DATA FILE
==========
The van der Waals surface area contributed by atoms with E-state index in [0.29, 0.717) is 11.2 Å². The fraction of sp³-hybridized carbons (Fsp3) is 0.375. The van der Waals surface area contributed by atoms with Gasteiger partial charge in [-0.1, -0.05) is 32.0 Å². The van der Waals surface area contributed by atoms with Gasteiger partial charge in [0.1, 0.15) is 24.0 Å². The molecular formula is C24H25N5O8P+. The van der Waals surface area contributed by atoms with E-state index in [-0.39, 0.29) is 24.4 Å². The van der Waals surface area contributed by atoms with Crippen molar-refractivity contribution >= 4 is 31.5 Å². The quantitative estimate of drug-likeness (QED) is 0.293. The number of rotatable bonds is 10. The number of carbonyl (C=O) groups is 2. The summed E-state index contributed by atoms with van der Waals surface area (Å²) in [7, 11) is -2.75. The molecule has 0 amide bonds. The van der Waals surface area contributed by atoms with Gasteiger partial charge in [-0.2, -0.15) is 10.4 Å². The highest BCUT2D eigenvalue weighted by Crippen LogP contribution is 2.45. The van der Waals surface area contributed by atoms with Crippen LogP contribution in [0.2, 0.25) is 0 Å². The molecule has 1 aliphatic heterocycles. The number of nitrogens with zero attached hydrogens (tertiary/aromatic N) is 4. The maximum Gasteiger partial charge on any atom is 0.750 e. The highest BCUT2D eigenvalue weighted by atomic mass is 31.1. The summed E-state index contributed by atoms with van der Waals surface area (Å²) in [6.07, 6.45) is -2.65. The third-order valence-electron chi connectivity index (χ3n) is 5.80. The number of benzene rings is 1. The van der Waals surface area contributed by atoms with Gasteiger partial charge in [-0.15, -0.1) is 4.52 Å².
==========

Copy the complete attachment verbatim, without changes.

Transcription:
The van der Waals surface area contributed by atoms with E-state index in [0.29, 0.717) is 11.2 Å². The fraction of sp³-hybridized carbons (Fsp3) is 0.375. The van der Waals surface area contributed by atoms with Gasteiger partial charge in [-0.1, -0.05) is 32.0 Å². The van der Waals surface area contributed by atoms with Gasteiger partial charge in [0.1, 0.15) is 24.0 Å². The molecular formula is C24H25N5O8P+. The van der Waals surface area contributed by atoms with E-state index in [-0.39, 0.29) is 24.4 Å². The van der Waals surface area contributed by atoms with Crippen molar-refractivity contribution >= 4 is 31.5 Å². The quantitative estimate of drug-likeness (QED) is 0.293. The number of rotatable bonds is 10. The number of carbonyl (C=O) groups is 2. The summed E-state index contributed by atoms with van der Waals surface area (Å²) in [7, 11) is -2.75. The molecule has 0 amide bonds. The van der Waals surface area contributed by atoms with Gasteiger partial charge in [-0.2, -0.15) is 10.4 Å². The highest BCUT2D eigenvalue weighted by Crippen LogP contribution is 2.45. The van der Waals surface area contributed by atoms with Crippen LogP contribution in [0.2, 0.25) is 0 Å². The molecule has 1 aliphatic heterocycles. The number of nitrogens with zero attached hydrogens (tertiary/aromatic N) is 4. The maximum Gasteiger partial charge on any atom is 0.750 e. The highest BCUT2D eigenvalue weighted by atomic mass is 31.1. The summed E-state index contributed by atoms with van der Waals surface area (Å²) in [6.07, 6.45) is -2.65. The third-order valence-electron chi connectivity index (χ3n) is 5.80. The number of benzene rings is 1. The van der Waals surface area contributed by atoms with Gasteiger partial charge in [-0.15, -0.1) is 4.52 Å².